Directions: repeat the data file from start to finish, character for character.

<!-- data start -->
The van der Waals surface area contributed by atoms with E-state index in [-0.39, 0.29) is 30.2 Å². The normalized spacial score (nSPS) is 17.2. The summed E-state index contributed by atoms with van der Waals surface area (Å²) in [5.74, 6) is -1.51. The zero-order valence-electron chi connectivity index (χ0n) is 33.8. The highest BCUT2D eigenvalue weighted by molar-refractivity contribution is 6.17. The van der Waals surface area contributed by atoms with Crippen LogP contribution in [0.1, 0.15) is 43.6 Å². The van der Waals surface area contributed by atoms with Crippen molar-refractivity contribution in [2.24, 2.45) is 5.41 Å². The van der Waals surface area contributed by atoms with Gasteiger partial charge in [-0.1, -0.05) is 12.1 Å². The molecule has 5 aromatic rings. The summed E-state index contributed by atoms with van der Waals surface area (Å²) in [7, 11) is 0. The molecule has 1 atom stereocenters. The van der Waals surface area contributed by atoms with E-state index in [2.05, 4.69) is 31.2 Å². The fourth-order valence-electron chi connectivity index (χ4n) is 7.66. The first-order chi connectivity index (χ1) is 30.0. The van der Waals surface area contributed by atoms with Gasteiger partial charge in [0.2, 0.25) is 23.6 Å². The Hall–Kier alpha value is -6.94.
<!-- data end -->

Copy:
The van der Waals surface area contributed by atoms with E-state index in [-0.39, 0.29) is 30.2 Å². The normalized spacial score (nSPS) is 17.2. The summed E-state index contributed by atoms with van der Waals surface area (Å²) in [5.74, 6) is -1.51. The zero-order valence-electron chi connectivity index (χ0n) is 33.8. The highest BCUT2D eigenvalue weighted by molar-refractivity contribution is 6.17. The van der Waals surface area contributed by atoms with Crippen LogP contribution in [0.1, 0.15) is 43.6 Å². The van der Waals surface area contributed by atoms with Crippen molar-refractivity contribution in [2.24, 2.45) is 5.41 Å². The van der Waals surface area contributed by atoms with Gasteiger partial charge in [-0.1, -0.05) is 12.1 Å². The molecule has 5 aromatic rings. The summed E-state index contributed by atoms with van der Waals surface area (Å²) in [7, 11) is 0. The molecule has 1 atom stereocenters. The van der Waals surface area contributed by atoms with E-state index in [2.05, 4.69) is 31.2 Å². The fourth-order valence-electron chi connectivity index (χ4n) is 7.66. The first-order chi connectivity index (χ1) is 30.0. The van der Waals surface area contributed by atoms with Gasteiger partial charge in [0.2, 0.25) is 23.6 Å². The Hall–Kier alpha value is -6.94.